China media: New internet rules
Media back tougher penalties for posting slanderous messages online, but some papers fear that new rules can be misused to crack down on liberal views and whistleblowers.
New rules reported in state media say internet users who make defamatory comments which are visited by 5,000 users or reposted more than 500 times could face up to three years in prison.
The Guangzhou Daily recalls how the government's energy body threatened to take legal action against Luo Changping, a deputy editor of the respected business magazine Caijing, for "slandering" its former director Liu Tienan.
However, Mr Luo's online posts on Mr Liu's alleged wrongdoing eventually led to the official's removal from the Communist Party and an official probe.
"Needless to say, online rumours and online slander must be combated. But in law enforcement, the relevant departments still need to treat online whistle-blowing with a tolerant mentality and draw boundaries between online whistle-blowing and online rumours or slander to protect and encourage the online fight against corruption," it stresses.
"While combating rumours, we must also protect the online supervision rights of citizens... A strict distinction must be drawn between malicious rumour-mongering and mistaken information. Citizens' space for free speech must be protected while combating crime," adds The Beijing News.
The new rules have also come under fire from internet users.
"I would have to shut up on the internet now. If you want to put a person in jail, the easiest way would be to forward his untrue post 500 times," Hong Kong's South China Morning Post quotes one Chinese Internet user as saying.
In recent months, a number of well-known bloggers and journalists have been detained on allegations such as posting inflammatory remarks, inciting social unrest or "online rumour mongering".
Turning to international news, state media, including China Central Television and Communist Party mouthpieces, are marking the one-year anniversary of the Japanese government's "nationalisation" of disputed East China Sea islands known as the Senkaku in Japan and the Diaoyu in China.
"In the past year, Japan's vile acts of violating China's territorial sovereignty have encountered a strong counter-attack... China's firm action has shown once again that the era of the Chinese nation allow itself to be bullied by others is gone and never to return," says the People's Daily, the Communist Party's most authoritative mouthpiece.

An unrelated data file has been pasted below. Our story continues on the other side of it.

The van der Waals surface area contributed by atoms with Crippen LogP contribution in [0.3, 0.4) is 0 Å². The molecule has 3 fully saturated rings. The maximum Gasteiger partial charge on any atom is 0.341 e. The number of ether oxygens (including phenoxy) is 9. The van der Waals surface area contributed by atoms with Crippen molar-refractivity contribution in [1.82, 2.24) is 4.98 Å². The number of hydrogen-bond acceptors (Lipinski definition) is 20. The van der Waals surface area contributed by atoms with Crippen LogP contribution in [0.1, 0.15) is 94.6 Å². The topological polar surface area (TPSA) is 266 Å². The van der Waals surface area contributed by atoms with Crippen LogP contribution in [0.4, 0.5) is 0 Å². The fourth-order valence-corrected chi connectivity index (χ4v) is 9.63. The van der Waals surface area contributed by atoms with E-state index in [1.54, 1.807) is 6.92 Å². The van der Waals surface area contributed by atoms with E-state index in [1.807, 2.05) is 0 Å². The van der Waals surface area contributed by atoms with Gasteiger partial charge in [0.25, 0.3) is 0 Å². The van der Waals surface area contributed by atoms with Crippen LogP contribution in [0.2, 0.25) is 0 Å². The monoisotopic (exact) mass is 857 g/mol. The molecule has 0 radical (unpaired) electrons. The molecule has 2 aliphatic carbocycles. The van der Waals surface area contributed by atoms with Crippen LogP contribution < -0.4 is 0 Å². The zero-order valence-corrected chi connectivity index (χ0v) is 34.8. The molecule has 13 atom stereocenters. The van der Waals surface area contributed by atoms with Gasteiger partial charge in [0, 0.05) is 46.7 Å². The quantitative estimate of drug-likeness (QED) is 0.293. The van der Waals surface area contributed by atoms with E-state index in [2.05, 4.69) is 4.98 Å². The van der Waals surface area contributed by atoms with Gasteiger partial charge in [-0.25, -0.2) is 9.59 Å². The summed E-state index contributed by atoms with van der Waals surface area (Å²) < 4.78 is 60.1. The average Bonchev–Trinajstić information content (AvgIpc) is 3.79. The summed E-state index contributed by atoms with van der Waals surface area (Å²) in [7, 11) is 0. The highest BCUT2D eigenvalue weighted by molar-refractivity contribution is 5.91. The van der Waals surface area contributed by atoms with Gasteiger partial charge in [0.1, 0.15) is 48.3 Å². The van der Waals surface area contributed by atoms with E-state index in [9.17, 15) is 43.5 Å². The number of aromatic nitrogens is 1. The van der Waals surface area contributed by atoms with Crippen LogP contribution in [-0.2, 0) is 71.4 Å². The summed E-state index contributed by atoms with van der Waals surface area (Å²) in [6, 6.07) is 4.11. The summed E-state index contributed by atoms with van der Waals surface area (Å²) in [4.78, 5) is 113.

In other domestic news, Hong Kong's Ming Pao reports growing speculation over a mysterious blast on Monday outside a primary school near Guilin in southern Guangxi that killed two people and injured at least 45 others. Most of the injured were adults dropping off children for classes, as well as pupils.
The explosion happened when man rode past the gates of Balijie Primary School while children were arriving. The man and a woman riding next to him on an electric bicycle were killed immediately.
Some witnesses believe that the fuel tank of the man's vehicle exploded accidentally.
However, the Information Centre for Human Rights and Democracy, a Hong Kong-based social unrest monitoring organisation, quotes unnamed sources as saying the man was a petitioner "taking revenge on society". This has not been officially confirmed, the Ming Pao adds.
On China's Teachers' Day, a debate is brewing on whether parents and students should shower teachers with gifts.
More surprisingly, a survey of 97 parents in Beijing by The Beijing News shows that nearly 60% of parents feel obliged to give gifts to teachers to ensure that they give extra attention or better grades to their children.
Some parents will even fork out a few thousand yuan for expensive gift vouchers and petrol vouchers.
And finally, the Ta Kung Pao, Ming Pao and other Hong Kong newspapers bring good news about Guo Bin, a six year-old boy who had both his eyes gouged out in northern Shanxi province. He will be given artificial eye implants later this week at a hospital in Shenzhen.